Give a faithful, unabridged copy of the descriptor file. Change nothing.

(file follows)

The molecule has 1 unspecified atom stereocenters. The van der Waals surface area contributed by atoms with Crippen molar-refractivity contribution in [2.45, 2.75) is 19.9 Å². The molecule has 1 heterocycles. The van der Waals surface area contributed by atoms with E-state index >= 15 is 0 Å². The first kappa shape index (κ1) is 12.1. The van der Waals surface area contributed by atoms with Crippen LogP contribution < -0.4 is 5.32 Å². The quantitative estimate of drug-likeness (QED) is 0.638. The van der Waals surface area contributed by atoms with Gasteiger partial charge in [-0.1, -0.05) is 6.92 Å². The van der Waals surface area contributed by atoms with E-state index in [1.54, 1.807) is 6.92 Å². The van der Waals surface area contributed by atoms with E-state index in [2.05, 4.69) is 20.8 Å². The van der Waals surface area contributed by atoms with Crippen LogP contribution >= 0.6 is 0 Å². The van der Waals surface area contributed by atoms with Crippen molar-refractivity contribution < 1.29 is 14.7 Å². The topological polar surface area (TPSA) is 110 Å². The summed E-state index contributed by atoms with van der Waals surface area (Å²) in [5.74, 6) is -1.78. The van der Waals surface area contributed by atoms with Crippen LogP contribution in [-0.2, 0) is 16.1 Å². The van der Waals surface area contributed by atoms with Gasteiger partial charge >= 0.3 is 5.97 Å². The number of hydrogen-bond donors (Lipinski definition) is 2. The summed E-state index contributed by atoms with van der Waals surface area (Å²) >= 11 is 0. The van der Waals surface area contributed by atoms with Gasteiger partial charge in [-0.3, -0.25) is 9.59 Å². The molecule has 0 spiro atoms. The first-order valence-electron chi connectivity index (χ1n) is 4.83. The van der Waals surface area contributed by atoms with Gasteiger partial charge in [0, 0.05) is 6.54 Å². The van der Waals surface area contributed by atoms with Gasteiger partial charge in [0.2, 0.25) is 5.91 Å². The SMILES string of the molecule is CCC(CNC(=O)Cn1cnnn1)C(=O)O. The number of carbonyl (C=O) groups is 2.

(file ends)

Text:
The molecule has 1 unspecified atom stereocenters. The van der Waals surface area contributed by atoms with Crippen molar-refractivity contribution in [2.45, 2.75) is 19.9 Å². The molecule has 1 heterocycles. The van der Waals surface area contributed by atoms with E-state index >= 15 is 0 Å². The first kappa shape index (κ1) is 12.1. The van der Waals surface area contributed by atoms with Crippen LogP contribution < -0.4 is 5.32 Å². The quantitative estimate of drug-likeness (QED) is 0.638. The van der Waals surface area contributed by atoms with Gasteiger partial charge in [-0.1, -0.05) is 6.92 Å². The van der Waals surface area contributed by atoms with E-state index in [1.54, 1.807) is 6.92 Å². The van der Waals surface area contributed by atoms with E-state index in [2.05, 4.69) is 20.8 Å². The van der Waals surface area contributed by atoms with Crippen LogP contribution >= 0.6 is 0 Å². The van der Waals surface area contributed by atoms with Crippen molar-refractivity contribution < 1.29 is 14.7 Å². The topological polar surface area (TPSA) is 110 Å². The summed E-state index contributed by atoms with van der Waals surface area (Å²) in [5.74, 6) is -1.78. The van der Waals surface area contributed by atoms with Crippen LogP contribution in [-0.2, 0) is 16.1 Å². The van der Waals surface area contributed by atoms with Gasteiger partial charge >= 0.3 is 5.97 Å². The number of hydrogen-bond donors (Lipinski definition) is 2. The summed E-state index contributed by atoms with van der Waals surface area (Å²) >= 11 is 0. The van der Waals surface area contributed by atoms with Gasteiger partial charge in [-0.3, -0.25) is 9.59 Å². The molecule has 0 spiro atoms. The first-order valence-electron chi connectivity index (χ1n) is 4.83. The van der Waals surface area contributed by atoms with Gasteiger partial charge in [0, 0.05) is 6.54 Å². The van der Waals surface area contributed by atoms with Gasteiger partial charge in [0.2, 0.25) is 5.91 Å². The SMILES string of the molecule is CCC(CNC(=O)Cn1cnnn1)C(=O)O. The number of carbonyl (C=O) groups is 2.